Pitt | Swanson Engineering
Mac Unix

Unix Tips for Mac


To SSH to the unix machine, open Terminal and type

ssh abc123@unix.cis.pitt.edu

where abc123 is your username.
Remember to use nano instead of pico for editing purposes.

Having to type that long line to ssh to the Unix machine can get tiring.
There is a way to create an SSH alias.

First, type

nano ~/.ssh/config

If the file is empty, type these lines.
(If it is not, append these lines to the end of the file).

Host pittHostName unix.cis.pitt.eduUser abc123

Now, typing the SSH command is a breeze.
And it will still properly ask for your university password.

ssh pitt

Editing Unix Files

To ensure files are viewable and editable by nano in Unix, they must be plain-text.

All files created on Textwrangler are plain-text.

Textedit can create plain-text files, but you must ensure it is in plain-text mode.
If it is in rich-text mode, at the top of Textedit windows, there will be a ruler and tools to change font types.
To change it into plain-text mode, select "Format" > "Make Plain Text", or hit "Shift-Command-T".


Cyberduck is an SFTP program (like WinSCP) that works on both Windows and Mac OS X.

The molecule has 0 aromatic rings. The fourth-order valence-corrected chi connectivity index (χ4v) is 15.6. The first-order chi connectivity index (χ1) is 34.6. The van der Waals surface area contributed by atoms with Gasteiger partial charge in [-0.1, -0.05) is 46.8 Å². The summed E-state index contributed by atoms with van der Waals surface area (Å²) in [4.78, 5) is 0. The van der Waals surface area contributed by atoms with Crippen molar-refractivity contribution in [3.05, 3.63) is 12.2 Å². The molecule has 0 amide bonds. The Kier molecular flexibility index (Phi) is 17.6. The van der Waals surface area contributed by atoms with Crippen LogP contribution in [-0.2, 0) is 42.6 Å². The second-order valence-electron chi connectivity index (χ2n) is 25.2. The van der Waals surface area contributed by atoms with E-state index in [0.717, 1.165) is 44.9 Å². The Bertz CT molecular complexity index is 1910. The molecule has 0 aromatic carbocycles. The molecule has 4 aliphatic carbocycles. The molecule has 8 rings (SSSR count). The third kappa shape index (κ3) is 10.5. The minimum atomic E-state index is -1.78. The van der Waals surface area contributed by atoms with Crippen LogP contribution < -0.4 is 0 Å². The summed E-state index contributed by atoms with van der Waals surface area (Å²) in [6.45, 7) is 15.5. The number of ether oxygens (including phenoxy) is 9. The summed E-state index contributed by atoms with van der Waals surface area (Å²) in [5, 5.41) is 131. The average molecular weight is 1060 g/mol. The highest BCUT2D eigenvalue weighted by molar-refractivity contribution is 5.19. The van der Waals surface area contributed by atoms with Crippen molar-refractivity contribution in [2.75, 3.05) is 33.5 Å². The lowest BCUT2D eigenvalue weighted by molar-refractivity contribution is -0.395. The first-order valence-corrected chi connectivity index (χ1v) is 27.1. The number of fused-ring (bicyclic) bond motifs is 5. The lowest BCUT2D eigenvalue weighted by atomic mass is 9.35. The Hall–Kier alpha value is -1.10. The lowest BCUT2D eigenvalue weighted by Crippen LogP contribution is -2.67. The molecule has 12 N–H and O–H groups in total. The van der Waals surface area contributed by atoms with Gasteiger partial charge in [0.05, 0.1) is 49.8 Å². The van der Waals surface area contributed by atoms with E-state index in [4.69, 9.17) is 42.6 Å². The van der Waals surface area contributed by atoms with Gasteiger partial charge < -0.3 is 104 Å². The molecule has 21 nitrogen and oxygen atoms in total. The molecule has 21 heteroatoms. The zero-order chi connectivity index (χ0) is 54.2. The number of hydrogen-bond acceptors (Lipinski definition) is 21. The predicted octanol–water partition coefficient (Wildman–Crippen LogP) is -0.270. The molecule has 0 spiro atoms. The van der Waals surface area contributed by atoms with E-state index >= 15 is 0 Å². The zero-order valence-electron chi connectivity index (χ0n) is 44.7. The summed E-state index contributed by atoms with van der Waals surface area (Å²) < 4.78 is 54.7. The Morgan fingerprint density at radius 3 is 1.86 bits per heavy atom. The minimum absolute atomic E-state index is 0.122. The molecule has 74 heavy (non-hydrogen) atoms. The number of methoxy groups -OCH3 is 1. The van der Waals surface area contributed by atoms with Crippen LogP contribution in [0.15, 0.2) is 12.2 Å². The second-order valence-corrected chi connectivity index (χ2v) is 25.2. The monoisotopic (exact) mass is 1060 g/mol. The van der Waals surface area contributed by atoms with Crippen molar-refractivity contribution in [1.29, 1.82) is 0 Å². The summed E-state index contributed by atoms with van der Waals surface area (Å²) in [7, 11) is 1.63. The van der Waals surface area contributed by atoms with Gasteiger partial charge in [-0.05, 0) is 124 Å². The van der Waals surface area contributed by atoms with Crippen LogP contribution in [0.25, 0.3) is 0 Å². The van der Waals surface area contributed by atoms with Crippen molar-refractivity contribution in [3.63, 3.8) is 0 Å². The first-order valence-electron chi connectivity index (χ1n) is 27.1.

It is free and can be downloaded from the Cyberduck website .
The download link is on the right.
Once downloaded, move it to the "Applications" folder and open it.

You can start a file transfer session by clicking "Open Connection".
After that, select SFTP as the protocol and type in your information.


The window supports drag-and-drop interaction and in some ways works as a Finder window.
Simply disconnect from a session by clicking the "Disconnect" eject icon in the upper right.

You can delete all of the default bookmarks (though I find the Google Docs bookmark handy).
You can add the Unix machine to the bookmarks by clicking the "+" sign in the lower left corner of the window.


The scp and sftp Unix terminal tools are provided standard with Mac computers.

To use scp , consider the syntax,

scp [-r] [user@source_host:]source_file [user@destination_host:]destination_file

Brackets denote optional arguments.
The source and destination file paths are relative to the user's current and home directories, respectively, unless provided absolutely. So, some examples, to copy a file in the current directory to the home directory of the Unix machine.

scp some_file abc123@unix.cis.pitt.edu:.

Similarly, one can copy a folder in the public folder on the Unix machine to the current working directory.
To copy folders, one must provide the -r to tell scp to copy recursively.

scp -r abc123@unix.cis.pitt.edu:public/some_folder .

Also, if you created an SSH alias, it can make commands shorter

scp some_file pitt:.scp -r pitt:public/some_folder .

sftp is another command that can be used for file transfer.
Start a session by

sftp abc123@unix.cis.pitt.edu

Or if you created an SSH alias

sftp pitt

Then get or put files.

Additional information about scp and sftp can be found in the Unix section of your textbook.